Friday, January 31, 2014

The futures channel

Our school has  been hosting a basketball tournament since Wednesday afternoon and it will finish tomorrow afternoon.  Throughout the tournament, I've spoken with students about the uses of mathematics in the real world and most kids laughed in my face.  I need to show them more examples of how math is used in real life.  This is where The Futures Channel comes in. This is a website which has all sorts of videos that show how math is used in real life.  When you go there, they highlight two or three videos.  Most videos are between 3 and 7 minutes.  I've shown several covering designing and making backpacks, creating sunglasses, becoming a zoo keeper and making bicycles.  In each video, they interview a person who shows how the math is used in their line of work.  There is usually a follow up activity for the students based on the video.  Although most videos are available by subscription, there are a few available for free and they change regularly.  The cost is not too bad at $13  per month but they also have an option of getting many of the videos on DVD so you have copies available for use at the school.  I highly recommend integrating these videos into the classroom.

Thursday, January 30, 2014

Not enough data

Today I got done with a 6 hour meeting on what we got out of the RTI (Response to Intervention) conference so we can do a presentation to the rest of the staff on Monday.  When all was said and done, we decided we didn't have enough diagnostic data to have our teachers begin the first steps in implementing RTI so we put it on the back burner.
This experience lead me to think about the tools I already have at my disposal to create and use data for RTI.  I have some diagnostic tests in a book but I have no way to really use them because I would have to analyze the individual questions.  So a big ah-ha hit me that I can place the info in a test program such as and then use the info from the reports to analyze my student's weak places.  Once I get Exit Ticket figure out, I can use that for on-going formative data collection.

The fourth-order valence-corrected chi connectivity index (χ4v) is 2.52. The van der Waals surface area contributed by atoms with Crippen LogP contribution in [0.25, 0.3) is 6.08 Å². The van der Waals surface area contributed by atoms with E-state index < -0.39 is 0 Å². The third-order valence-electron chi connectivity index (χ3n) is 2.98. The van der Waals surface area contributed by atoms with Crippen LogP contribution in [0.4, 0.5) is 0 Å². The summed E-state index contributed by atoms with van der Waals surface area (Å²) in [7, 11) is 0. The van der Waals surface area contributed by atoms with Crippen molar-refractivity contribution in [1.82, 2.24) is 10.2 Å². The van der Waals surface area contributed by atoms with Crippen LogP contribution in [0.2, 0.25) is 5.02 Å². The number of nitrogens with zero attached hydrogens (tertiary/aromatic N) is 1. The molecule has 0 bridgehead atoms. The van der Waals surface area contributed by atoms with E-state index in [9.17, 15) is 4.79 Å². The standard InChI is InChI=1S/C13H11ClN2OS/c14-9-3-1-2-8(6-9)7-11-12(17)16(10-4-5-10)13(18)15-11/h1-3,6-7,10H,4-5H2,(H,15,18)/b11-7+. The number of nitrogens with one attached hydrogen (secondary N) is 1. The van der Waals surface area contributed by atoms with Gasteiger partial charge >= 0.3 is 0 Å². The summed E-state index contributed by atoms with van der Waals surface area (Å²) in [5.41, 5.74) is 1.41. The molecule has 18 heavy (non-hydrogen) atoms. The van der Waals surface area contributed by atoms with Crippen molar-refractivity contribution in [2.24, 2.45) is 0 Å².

While at the RTI conference, I was given two websites that are free and which will help me monitor students work but they only go up to 8th grade at the highest and I teach high school.  That said, I can use the websites to help my more struggling students. 
Teaching has changed so much since I began.   Now its considered the dark ages with chalkboards and film projectors.  I'll investigate the websites and report back on them.

QV lite

I had several of my classes today try the QV lite.  The QV is short for quantitative vocabulary and has the two sections. I had most of my ELL students try the grade 3 quantitative  and most of my students did ok but didn't get 100%. These ELL students are in 9 to 12th grades, so it didn't really surprise me.  The higher performing students in grades 11 and 12 tried the 9th grade tests and they struggled.  I suspect they would have even more trouble with the vocabulary part.
I know that I have to use different methods due to the majority of students being ELL.  I just bought a book called "The trouble with Math is English."  It addresses the issue of teaching math to ELL students and after a quick glance it looks like it will provide me with some really awesome ways to help my students.  I plan to read it and choose one or two methods to integrate into teaching.
I have decided to change my homework assignments.  Instead of more practice from the book, I am looking up complex tasks or performance tasks to assign. Research is indicating that having students do such problems will help improve their understanding of math.  I will hand out the homework assignments and post a digital copy in either Showbie, Schoology, Edmodo or the wiki but I think our school wiki is having issues.  I figure if a student has a digital device, they can download the appropriate app, do the work on the app and then submit it back to me.  Even with digital devices I have a few students who will loose both digital and hard copies.